I didn't interview Lady Belle's pilot, Dana Weatherbee. Instead, I had the interesting diversion of getting to know the airplane's navigator, Kenneth Brown. As artwork goes, this airplane taught me the subtleties of how "olive drab" (the color of the paint slathered on most Army Air Force airplanes) reacts to the elements. This rendering is probably too green, but the texture of what happened under heat, cold, grit and wrenches is about right.
But, how on earth does art capture the "weathering" of fear?
Every pilot/air crewman interviewed gets asked the question about "fear" - basically, "What role did fear play in your combat experiences?" Fear was a systemic and elemental part of life that was trumped, not by machismo or disregard, but by a sense of "duty."
Today, at least to my generation, the word "duty" seems to conjure thoughts of jar-headed ignorance or narrow mindedness. But to those I've asked the question, "duty" is more about selflessness, and a decidedly positive selflessness at that. This morning, I had coffee with a pilot who flew P-38s (his story is later this year) and he reiterated, "You wanted to do something, to contribute, rather than take. The guys that didn't just...didn't make it."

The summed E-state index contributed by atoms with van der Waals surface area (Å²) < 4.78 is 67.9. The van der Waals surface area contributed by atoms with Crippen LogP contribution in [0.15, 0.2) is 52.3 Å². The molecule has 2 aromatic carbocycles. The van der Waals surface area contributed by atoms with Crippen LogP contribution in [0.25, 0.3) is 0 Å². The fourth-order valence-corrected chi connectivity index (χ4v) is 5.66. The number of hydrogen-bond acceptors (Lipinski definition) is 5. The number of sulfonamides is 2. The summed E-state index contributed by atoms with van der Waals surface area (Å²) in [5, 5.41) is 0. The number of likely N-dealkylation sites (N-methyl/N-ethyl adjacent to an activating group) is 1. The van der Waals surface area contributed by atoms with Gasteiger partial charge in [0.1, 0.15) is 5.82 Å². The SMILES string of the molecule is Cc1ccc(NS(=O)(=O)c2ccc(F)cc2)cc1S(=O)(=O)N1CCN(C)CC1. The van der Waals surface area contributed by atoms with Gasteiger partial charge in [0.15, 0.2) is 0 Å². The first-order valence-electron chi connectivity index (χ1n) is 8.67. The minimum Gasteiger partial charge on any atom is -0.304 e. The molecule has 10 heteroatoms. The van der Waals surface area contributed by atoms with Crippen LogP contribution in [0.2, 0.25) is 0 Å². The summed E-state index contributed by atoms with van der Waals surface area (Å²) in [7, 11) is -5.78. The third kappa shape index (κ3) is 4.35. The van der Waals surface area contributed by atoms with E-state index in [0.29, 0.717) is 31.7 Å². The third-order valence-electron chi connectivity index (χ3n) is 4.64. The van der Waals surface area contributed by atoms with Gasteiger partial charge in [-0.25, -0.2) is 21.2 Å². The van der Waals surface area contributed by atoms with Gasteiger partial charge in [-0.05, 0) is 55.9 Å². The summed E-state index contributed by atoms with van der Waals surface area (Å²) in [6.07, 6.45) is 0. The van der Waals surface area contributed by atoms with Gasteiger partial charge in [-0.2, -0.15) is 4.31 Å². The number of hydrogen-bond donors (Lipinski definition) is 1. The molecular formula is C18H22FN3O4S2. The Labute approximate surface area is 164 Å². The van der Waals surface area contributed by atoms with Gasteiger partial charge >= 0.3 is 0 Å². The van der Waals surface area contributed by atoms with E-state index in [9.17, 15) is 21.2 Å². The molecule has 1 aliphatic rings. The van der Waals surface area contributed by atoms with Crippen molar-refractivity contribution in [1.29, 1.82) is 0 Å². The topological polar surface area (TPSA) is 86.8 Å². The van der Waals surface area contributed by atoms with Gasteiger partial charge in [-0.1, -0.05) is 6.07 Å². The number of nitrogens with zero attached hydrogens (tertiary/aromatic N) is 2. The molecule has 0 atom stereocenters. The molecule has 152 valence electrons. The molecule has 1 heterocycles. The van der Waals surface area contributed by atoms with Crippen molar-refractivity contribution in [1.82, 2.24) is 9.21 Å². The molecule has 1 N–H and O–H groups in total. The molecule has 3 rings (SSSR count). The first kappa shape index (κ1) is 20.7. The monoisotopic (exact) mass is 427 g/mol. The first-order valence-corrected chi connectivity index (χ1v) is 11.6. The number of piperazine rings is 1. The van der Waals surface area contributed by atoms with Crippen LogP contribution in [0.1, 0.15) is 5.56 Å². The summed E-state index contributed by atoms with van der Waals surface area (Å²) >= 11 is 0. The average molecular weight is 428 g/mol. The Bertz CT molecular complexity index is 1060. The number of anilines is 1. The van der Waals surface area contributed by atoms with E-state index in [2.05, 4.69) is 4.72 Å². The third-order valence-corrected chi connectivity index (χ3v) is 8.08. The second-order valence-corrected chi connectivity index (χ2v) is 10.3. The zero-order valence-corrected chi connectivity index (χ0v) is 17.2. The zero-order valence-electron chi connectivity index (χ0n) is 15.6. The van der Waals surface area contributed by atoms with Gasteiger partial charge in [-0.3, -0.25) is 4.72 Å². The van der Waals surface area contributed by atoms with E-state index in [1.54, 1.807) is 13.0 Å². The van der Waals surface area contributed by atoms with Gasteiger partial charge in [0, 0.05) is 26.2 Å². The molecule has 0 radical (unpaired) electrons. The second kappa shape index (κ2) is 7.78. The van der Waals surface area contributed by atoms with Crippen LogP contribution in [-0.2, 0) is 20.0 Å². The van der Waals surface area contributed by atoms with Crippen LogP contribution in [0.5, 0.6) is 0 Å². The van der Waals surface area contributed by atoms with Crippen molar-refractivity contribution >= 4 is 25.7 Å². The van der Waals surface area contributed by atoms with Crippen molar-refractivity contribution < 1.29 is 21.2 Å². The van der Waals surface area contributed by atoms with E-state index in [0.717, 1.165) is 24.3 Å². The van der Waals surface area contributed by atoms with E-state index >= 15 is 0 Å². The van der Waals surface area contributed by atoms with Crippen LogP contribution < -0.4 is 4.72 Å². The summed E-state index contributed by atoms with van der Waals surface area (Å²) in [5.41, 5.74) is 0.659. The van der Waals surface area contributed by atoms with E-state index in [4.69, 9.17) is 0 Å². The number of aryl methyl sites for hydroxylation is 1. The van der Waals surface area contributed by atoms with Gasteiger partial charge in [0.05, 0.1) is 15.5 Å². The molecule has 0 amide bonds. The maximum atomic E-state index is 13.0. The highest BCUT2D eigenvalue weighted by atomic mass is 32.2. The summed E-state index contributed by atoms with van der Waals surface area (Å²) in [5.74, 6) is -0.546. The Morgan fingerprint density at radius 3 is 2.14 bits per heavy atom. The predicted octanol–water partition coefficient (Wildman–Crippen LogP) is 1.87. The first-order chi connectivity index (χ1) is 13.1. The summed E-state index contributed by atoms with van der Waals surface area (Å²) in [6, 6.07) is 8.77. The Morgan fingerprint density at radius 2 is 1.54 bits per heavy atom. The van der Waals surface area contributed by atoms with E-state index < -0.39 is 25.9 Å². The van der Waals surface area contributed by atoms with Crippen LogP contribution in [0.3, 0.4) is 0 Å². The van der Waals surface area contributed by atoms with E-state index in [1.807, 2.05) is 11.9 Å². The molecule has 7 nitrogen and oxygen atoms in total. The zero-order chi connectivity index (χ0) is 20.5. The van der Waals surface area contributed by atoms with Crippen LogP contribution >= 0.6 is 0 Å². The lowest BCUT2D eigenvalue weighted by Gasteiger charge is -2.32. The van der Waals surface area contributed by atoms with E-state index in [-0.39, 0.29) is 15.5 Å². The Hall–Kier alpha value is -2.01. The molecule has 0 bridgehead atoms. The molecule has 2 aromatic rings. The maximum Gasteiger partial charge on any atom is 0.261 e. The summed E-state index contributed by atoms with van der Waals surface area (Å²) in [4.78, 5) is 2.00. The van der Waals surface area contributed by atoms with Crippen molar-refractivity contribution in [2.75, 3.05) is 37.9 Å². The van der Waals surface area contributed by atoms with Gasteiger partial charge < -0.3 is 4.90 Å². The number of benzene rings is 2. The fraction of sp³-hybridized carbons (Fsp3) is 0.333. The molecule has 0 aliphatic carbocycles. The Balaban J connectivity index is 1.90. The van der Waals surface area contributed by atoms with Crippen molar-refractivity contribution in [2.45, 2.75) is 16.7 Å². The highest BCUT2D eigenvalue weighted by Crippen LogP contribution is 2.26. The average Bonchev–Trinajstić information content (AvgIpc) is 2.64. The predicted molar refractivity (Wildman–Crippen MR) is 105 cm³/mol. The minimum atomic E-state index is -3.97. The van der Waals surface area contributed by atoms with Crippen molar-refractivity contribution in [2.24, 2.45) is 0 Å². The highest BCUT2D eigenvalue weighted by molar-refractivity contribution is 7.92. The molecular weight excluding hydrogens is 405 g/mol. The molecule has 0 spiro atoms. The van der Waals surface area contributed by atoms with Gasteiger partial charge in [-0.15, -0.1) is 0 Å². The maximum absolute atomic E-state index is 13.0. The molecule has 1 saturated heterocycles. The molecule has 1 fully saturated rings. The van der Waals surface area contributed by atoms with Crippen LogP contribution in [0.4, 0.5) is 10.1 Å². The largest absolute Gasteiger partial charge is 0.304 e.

And Kenneth did his duty, navigating his bomber to and from targets in Europe. Thoughtfully, philosophically and thankfully, safely.
“On one mission, I was the lead navigator for a flight of seven planes that went through a long ordeal of intense and accurate flak. Partway through this ordeal, I didn’t expect any of us to survive. No other result seemed logical or possible. Though the stress was enormous, rather than fearing death, I clearly remember the feeling as a fatalistic resignation to our fates, in which this was simply the final act of our lives. Instead, by some miracle that I can never understand, no one in our flight was even wounded. This result was so incredible that even now I find it almost impossible to believe it happened.”
More on "fear" later...